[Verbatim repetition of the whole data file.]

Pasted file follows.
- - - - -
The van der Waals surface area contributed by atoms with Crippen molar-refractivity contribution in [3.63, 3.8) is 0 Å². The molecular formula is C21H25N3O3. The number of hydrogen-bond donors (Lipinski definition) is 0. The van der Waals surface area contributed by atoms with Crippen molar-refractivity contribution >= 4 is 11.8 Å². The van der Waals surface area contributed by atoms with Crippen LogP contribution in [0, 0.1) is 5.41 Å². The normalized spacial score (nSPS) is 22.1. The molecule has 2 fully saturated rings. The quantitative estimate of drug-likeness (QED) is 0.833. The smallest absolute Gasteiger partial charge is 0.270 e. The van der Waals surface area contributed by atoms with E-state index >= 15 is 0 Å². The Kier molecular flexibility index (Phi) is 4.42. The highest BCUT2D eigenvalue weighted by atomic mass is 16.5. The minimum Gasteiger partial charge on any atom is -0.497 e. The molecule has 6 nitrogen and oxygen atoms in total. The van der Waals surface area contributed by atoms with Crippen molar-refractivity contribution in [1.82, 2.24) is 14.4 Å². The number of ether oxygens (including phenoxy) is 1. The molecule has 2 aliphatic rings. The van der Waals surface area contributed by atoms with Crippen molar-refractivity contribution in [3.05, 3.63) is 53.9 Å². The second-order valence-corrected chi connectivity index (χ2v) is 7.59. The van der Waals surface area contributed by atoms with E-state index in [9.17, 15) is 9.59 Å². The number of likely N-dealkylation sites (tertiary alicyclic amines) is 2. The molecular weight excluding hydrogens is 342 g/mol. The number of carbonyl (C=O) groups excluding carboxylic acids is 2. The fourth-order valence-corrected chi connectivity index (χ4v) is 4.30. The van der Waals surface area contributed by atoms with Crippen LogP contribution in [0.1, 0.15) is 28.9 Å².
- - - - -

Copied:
The van der Waals surface area contributed by atoms with Crippen molar-refractivity contribution in [3.63, 3.8) is 0 Å². The molecular formula is C21H25N3O3. The number of hydrogen-bond donors (Lipinski definition) is 0. The van der Waals surface area contributed by atoms with Crippen molar-refractivity contribution >= 4 is 11.8 Å². The van der Waals surface area contributed by atoms with Crippen LogP contribution in [0, 0.1) is 5.41 Å². The normalized spacial score (nSPS) is 22.1. The molecule has 2 fully saturated rings. The quantitative estimate of drug-likeness (QED) is 0.833. The smallest absolute Gasteiger partial charge is 0.270 e. The van der Waals surface area contributed by atoms with E-state index >= 15 is 0 Å². The Kier molecular flexibility index (Phi) is 4.42. The highest BCUT2D eigenvalue weighted by atomic mass is 16.5. The minimum Gasteiger partial charge on any atom is -0.497 e. The molecule has 6 nitrogen and oxygen atoms in total. The van der Waals surface area contributed by atoms with Crippen molar-refractivity contribution in [1.82, 2.24) is 14.4 Å². The number of ether oxygens (including phenoxy) is 1. The molecule has 2 aliphatic rings. The van der Waals surface area contributed by atoms with Crippen molar-refractivity contribution in [3.05, 3.63) is 53.9 Å². The second-order valence-corrected chi connectivity index (χ2v) is 7.59. The van der Waals surface area contributed by atoms with E-state index in [9.17, 15) is 9.59 Å². The number of likely N-dealkylation sites (tertiary alicyclic amines) is 2. The molecular weight excluding hydrogens is 342 g/mol. The number of carbonyl (C=O) groups excluding carboxylic acids is 2. The fourth-order valence-corrected chi connectivity index (χ4v) is 4.30. The van der Waals surface area contributed by atoms with Crippen LogP contribution in [0.1, 0.15) is 28.9 Å².